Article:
Cost of Living Is Really All About Housing  

No question about it: how much money it takes to make ends meet varies dramatically across the country. It takes a whole lot more money to get by in New York, San Francisco, Boston, or D.C. than, say, Pittsburgh or even Portland.

These differences boil down to gaps in what economists call the “cost of living,” a figure that takes into account how much you need to do everything from pay rent to buy a gallon of milk, and which is a function of both national and local economic trends.

But what actually drives these big regional differences in living costs?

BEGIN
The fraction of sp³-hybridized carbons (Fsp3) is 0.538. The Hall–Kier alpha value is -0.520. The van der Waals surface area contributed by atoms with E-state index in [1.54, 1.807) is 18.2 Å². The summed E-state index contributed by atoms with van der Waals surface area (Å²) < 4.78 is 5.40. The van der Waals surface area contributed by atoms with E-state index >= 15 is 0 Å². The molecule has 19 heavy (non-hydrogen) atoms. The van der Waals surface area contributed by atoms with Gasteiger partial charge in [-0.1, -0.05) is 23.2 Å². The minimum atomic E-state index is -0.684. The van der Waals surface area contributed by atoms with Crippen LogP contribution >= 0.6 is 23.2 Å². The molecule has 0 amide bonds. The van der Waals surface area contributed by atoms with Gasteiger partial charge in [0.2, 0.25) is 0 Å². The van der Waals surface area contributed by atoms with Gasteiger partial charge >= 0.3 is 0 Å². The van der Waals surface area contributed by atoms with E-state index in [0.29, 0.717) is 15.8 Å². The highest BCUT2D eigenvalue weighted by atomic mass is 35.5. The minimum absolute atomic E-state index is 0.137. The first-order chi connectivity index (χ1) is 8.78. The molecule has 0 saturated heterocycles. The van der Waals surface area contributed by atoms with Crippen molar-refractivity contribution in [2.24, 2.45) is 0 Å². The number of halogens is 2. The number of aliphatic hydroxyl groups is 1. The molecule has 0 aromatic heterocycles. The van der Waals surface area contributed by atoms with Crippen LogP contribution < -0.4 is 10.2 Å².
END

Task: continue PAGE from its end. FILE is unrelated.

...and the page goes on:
The Bureau of Economic Analysis (BEA) collects data on the various components of living costs for every metro in the country based on measured called Regional Price Parities (RPP). RPP tracks the different price levels of categories like food, transportation, housing, and education, as compared to the national level, which is set at 100.  My colleague José Lobo of Arizona State University calculated average RPPs for 2008-2012 for four different categories: overall cost of living, cost of living for rent, cost of living for goods, and other. RPP is a weighted statistic, but Lobo was able to isolate the different effects of housing costs and the costs of goods on overall cost of living, or RPP.

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